Science, Culture and Society
Science, Culture and Society
This is a book about what science is, how it is made and how it is represented in society and culture. We have a range of resources available to us to make sense of science, such as journals, histories of science, popular science books and magazines, social science accounts of science and science fiction novels and films. This book examines these resources and their interconnections to help to understand what science is, how we can define science and why science matters in contemporary society. Science is fabricated from language and discourse, actions and practices, representations and material cultures. However, where many social science accounts see science as being confined to laboratories and other designated sites of scientific production, this book sees science spread through our society and culture, unfolding in multiple domains and in multiple forms. Science is a social construction, but all of society is involved in constructing science, not just scientists.
Science and technology studies (STS) has emerged as a diverse discipline that sees scientific knowledge and technological artefacts as being constructions. By this STS means that the knowledge that emerges from scientific situations - laboratories, observatories and so on - and the technologies that emerge from scientific knowledge are constructed and contingent on when and where they were made. On this view scientific knowledge is not discovered, uncovered or found, but is actively made through the actions and interactions of scientists and engineers using the resources that surround them. It therefore opposes a longstanding view of scientific knowledge as 'out there' waiting to be 'discovered' or 'uncovered' by talented individuals. From the STS perspective science and technology are social activities that reflect the social conditions of their production and the social conditions of those involved in their production. This book is, in part, an examination of the roots and current status of these ways of understanding science and technology.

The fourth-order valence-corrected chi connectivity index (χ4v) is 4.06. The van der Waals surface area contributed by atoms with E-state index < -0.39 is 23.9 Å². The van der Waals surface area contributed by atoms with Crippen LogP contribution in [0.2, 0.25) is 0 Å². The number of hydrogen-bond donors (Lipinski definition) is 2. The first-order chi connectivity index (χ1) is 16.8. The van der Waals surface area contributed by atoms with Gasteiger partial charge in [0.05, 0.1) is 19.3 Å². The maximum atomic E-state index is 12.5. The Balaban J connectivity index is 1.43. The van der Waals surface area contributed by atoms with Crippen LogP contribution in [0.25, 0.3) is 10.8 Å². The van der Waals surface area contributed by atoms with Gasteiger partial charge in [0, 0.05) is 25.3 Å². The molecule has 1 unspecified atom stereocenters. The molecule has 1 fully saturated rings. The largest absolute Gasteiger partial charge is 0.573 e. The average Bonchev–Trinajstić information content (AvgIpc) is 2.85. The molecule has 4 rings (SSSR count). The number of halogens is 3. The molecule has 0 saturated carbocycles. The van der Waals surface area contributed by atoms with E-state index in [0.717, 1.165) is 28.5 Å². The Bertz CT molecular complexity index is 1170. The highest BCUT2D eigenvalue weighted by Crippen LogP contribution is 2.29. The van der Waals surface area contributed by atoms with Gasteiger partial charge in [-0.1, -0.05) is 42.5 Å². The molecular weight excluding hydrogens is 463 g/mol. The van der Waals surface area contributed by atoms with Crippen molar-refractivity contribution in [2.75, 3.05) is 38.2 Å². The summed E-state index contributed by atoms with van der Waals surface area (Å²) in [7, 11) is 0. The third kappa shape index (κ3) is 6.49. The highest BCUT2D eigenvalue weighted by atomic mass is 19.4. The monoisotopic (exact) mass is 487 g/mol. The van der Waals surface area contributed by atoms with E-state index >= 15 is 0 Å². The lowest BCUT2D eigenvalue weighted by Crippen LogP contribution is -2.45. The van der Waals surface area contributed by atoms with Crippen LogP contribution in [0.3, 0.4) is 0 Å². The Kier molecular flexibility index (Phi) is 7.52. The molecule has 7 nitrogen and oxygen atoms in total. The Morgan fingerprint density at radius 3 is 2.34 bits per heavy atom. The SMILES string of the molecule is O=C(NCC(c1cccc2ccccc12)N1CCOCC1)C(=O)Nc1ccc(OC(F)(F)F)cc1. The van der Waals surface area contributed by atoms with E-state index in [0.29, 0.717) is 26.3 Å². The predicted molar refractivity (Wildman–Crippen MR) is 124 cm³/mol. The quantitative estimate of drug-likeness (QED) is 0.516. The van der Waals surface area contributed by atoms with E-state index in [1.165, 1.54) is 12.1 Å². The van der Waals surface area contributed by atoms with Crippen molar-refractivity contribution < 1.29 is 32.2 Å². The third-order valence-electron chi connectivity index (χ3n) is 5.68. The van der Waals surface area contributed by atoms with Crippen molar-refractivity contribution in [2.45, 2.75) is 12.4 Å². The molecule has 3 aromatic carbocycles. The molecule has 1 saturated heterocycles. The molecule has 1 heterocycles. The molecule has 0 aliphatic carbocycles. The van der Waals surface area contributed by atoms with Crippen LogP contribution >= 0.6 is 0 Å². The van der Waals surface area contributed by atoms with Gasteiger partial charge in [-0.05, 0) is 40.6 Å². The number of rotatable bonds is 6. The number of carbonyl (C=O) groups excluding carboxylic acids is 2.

However, there are a number of issues that arise from the STS position. The first is that many, or even most people who are involved in producing scientific knowledge and new technologies do not subscribe to the story that STS tells. For them, science is a progressive, neutral activity that produces true knowledge and facts about the natural world through applying a standard method. Most scientists do not think that the knowledge they produce is contingent on social factors or conditions, only that it is constrained by the limits of scientific possibility, material and technical resources or funding. The understanding of what science is from inside scientific institutions is often very different from that of STS scholars. In this book I have attempted to produce accounts of science that scientists themselves might recognize.
Secondly, understanding that science and technology are socially constructed tells us little about how and why science has a particular status in our society. In fact, it probably does the opposite. The commonly held view in Western industrial societies is that science is a form of knowledge that produces results that are more concrete, 'better' and more factual than other ways of making sense of the world. Our societies are filled with representations of science as a more precise way of understanding, of science as a solution to problems in the world, of science as a prop to shore up political ideologies, of science as creating a better future for us. The dominant story of science in society, scientism, tells us that science is a form of knowledge and a method of investigation that is separate, bounded and superior to other knowledge and ways of investigating. Social studies of science have long since debunked this myth, but it is very persistent in societal understandings and expectations of science.
A further point needs to be face